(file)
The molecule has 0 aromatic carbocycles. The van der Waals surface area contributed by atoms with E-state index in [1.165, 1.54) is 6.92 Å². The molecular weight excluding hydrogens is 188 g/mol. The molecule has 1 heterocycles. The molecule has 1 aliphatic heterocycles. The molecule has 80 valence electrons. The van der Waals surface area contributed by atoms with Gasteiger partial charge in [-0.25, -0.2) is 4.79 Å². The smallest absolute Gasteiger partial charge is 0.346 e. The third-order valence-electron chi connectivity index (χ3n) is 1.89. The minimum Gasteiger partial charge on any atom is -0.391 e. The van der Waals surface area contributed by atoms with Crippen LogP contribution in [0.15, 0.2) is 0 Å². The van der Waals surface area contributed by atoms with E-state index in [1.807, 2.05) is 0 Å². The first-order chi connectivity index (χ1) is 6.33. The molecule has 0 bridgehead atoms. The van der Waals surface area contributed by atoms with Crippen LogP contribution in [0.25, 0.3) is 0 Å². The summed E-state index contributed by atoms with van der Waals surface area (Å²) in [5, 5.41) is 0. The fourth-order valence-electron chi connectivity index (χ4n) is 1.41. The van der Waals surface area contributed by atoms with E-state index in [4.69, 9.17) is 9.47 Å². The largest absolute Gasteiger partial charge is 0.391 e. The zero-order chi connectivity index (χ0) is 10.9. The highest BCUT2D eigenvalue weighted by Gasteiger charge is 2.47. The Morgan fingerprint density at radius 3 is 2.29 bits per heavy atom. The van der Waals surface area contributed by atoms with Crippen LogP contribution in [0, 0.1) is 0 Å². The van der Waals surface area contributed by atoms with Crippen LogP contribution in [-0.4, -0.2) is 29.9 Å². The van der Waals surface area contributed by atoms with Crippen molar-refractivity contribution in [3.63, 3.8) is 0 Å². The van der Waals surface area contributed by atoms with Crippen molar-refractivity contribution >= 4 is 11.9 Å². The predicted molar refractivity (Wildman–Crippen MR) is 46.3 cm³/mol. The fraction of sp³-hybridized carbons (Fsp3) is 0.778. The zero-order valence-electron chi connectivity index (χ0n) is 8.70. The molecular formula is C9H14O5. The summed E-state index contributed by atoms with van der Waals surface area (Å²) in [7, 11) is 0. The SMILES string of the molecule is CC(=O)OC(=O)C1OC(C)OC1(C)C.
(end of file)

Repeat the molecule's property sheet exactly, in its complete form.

The molecule has 0 aromatic carbocycles. The van der Waals surface area contributed by atoms with E-state index in [1.165, 1.54) is 6.92 Å². The molecular weight excluding hydrogens is 188 g/mol. The molecule has 1 heterocycles. The molecule has 1 aliphatic heterocycles. The molecule has 80 valence electrons. The van der Waals surface area contributed by atoms with Gasteiger partial charge in [-0.25, -0.2) is 4.79 Å². The smallest absolute Gasteiger partial charge is 0.346 e. The third-order valence-electron chi connectivity index (χ3n) is 1.89. The minimum Gasteiger partial charge on any atom is -0.391 e. The van der Waals surface area contributed by atoms with Crippen LogP contribution in [0.15, 0.2) is 0 Å². The van der Waals surface area contributed by atoms with E-state index in [1.807, 2.05) is 0 Å². The first-order chi connectivity index (χ1) is 6.33. The molecule has 0 bridgehead atoms. The van der Waals surface area contributed by atoms with Crippen LogP contribution in [0.25, 0.3) is 0 Å². The summed E-state index contributed by atoms with van der Waals surface area (Å²) in [5, 5.41) is 0. The fourth-order valence-electron chi connectivity index (χ4n) is 1.41. The van der Waals surface area contributed by atoms with E-state index in [4.69, 9.17) is 9.47 Å². The largest absolute Gasteiger partial charge is 0.391 e. The zero-order chi connectivity index (χ0) is 10.9. The highest BCUT2D eigenvalue weighted by Gasteiger charge is 2.47. The Morgan fingerprint density at radius 3 is 2.29 bits per heavy atom. The van der Waals surface area contributed by atoms with Crippen LogP contribution in [0, 0.1) is 0 Å². The van der Waals surface area contributed by atoms with Crippen LogP contribution in [-0.4, -0.2) is 29.9 Å². The van der Waals surface area contributed by atoms with Crippen molar-refractivity contribution in [3.63, 3.8) is 0 Å². The van der Waals surface area contributed by atoms with Crippen molar-refractivity contribution >= 4 is 11.9 Å². The predicted molar refractivity (Wildman–Crippen MR) is 46.3 cm³/mol. The fraction of sp³-hybridized carbons (Fsp3) is 0.778. The zero-order valence-electron chi connectivity index (χ0n) is 8.70. The molecular formula is C9H14O5. The summed E-state index contributed by atoms with van der Waals surface area (Å²) in [7, 11) is 0. The SMILES string of the molecule is CC(=O)OC(=O)C1OC(C)OC1(C)C.